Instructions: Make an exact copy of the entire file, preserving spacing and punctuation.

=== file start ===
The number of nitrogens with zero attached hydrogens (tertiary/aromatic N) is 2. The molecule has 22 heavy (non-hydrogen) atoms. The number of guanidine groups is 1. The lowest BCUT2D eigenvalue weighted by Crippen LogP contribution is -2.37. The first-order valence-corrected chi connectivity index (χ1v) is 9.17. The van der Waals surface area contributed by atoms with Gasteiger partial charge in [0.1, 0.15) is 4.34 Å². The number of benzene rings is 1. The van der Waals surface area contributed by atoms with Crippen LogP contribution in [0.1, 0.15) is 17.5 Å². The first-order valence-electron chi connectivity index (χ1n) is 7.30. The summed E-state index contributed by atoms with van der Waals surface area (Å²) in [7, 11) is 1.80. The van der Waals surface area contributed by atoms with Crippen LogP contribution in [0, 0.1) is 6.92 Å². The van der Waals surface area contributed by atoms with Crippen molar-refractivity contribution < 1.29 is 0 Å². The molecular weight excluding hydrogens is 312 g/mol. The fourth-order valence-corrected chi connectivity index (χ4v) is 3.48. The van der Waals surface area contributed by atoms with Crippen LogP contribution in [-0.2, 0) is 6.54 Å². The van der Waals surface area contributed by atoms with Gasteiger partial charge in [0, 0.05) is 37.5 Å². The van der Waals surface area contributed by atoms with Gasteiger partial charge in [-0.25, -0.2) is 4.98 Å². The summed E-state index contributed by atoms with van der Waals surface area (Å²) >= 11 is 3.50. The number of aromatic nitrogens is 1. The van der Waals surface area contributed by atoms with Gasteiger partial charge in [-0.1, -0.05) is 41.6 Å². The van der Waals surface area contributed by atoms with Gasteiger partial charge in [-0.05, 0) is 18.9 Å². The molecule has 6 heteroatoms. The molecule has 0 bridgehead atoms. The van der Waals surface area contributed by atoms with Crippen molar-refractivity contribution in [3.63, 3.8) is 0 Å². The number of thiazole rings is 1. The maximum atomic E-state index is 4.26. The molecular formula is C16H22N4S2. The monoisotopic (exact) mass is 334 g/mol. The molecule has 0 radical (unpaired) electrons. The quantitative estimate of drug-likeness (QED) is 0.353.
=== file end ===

The number of nitrogens with zero attached hydrogens (tertiary/aromatic N) is 2. The molecule has 22 heavy (non-hydrogen) atoms. The number of guanidine groups is 1. The lowest BCUT2D eigenvalue weighted by Crippen LogP contribution is -2.37. The first-order valence-corrected chi connectivity index (χ1v) is 9.17. The van der Waals surface area contributed by atoms with Gasteiger partial charge in [0.1, 0.15) is 4.34 Å². The number of benzene rings is 1. The van der Waals surface area contributed by atoms with Crippen LogP contribution in [0.1, 0.15) is 17.5 Å². The first-order valence-electron chi connectivity index (χ1n) is 7.30. The summed E-state index contributed by atoms with van der Waals surface area (Å²) in [7, 11) is 1.80. The van der Waals surface area contributed by atoms with Crippen LogP contribution in [0, 0.1) is 6.92 Å². The van der Waals surface area contributed by atoms with Crippen molar-refractivity contribution < 1.29 is 0 Å². The molecular weight excluding hydrogens is 312 g/mol. The fourth-order valence-corrected chi connectivity index (χ4v) is 3.48. The van der Waals surface area contributed by atoms with Crippen LogP contribution in [-0.2, 0) is 6.54 Å². The van der Waals surface area contributed by atoms with Gasteiger partial charge in [0, 0.05) is 37.5 Å². The van der Waals surface area contributed by atoms with Gasteiger partial charge in [-0.25, -0.2) is 4.98 Å². The summed E-state index contributed by atoms with van der Waals surface area (Å²) >= 11 is 3.50. The number of aromatic nitrogens is 1. The van der Waals surface area contributed by atoms with Gasteiger partial charge in [-0.1, -0.05) is 41.6 Å². The van der Waals surface area contributed by atoms with Gasteiger partial charge in [-0.05, 0) is 18.9 Å². The molecule has 6 heteroatoms. The molecule has 0 bridgehead atoms. The van der Waals surface area contributed by atoms with Crippen molar-refractivity contribution in [3.63, 3.8) is 0 Å². The number of thiazole rings is 1. The maximum atomic E-state index is 4.26. The molecular formula is C16H22N4S2. The monoisotopic (exact) mass is 334 g/mol. The molecule has 0 radical (unpaired) electrons. The quantitative estimate of drug-likeness (QED) is 0.353.